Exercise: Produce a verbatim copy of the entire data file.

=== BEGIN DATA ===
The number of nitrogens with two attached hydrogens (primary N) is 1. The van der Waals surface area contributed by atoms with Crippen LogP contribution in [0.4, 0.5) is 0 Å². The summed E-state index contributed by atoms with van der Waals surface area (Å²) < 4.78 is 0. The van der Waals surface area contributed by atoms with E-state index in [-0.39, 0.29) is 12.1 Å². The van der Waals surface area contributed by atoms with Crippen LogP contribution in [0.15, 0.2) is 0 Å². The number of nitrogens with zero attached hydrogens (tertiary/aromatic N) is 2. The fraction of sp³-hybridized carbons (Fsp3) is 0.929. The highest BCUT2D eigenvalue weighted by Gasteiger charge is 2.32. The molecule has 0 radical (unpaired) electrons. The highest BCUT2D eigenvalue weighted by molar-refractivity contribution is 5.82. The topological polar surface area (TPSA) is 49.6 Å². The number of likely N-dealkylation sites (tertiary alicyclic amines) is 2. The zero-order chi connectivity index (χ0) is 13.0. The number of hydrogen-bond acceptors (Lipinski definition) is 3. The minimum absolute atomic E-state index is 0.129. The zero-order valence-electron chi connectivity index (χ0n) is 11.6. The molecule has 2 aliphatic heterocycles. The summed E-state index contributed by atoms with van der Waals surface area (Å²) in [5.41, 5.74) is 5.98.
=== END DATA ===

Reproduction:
The number of nitrogens with two attached hydrogens (primary N) is 1. The van der Waals surface area contributed by atoms with Crippen LogP contribution in [0.4, 0.5) is 0 Å². The summed E-state index contributed by atoms with van der Waals surface area (Å²) < 4.78 is 0. The van der Waals surface area contributed by atoms with E-state index in [-0.39, 0.29) is 12.1 Å². The van der Waals surface area contributed by atoms with Crippen LogP contribution in [0.15, 0.2) is 0 Å². The number of nitrogens with zero attached hydrogens (tertiary/aromatic N) is 2. The fraction of sp³-hybridized carbons (Fsp3) is 0.929. The highest BCUT2D eigenvalue weighted by Gasteiger charge is 2.32. The molecule has 0 radical (unpaired) electrons. The highest BCUT2D eigenvalue weighted by molar-refractivity contribution is 5.82. The topological polar surface area (TPSA) is 49.6 Å². The number of likely N-dealkylation sites (tertiary alicyclic amines) is 2. The zero-order chi connectivity index (χ0) is 13.0. The number of hydrogen-bond acceptors (Lipinski definition) is 3. The minimum absolute atomic E-state index is 0.129. The zero-order valence-electron chi connectivity index (χ0n) is 11.6. The molecule has 2 aliphatic heterocycles. The summed E-state index contributed by atoms with van der Waals surface area (Å²) in [5.41, 5.74) is 5.98.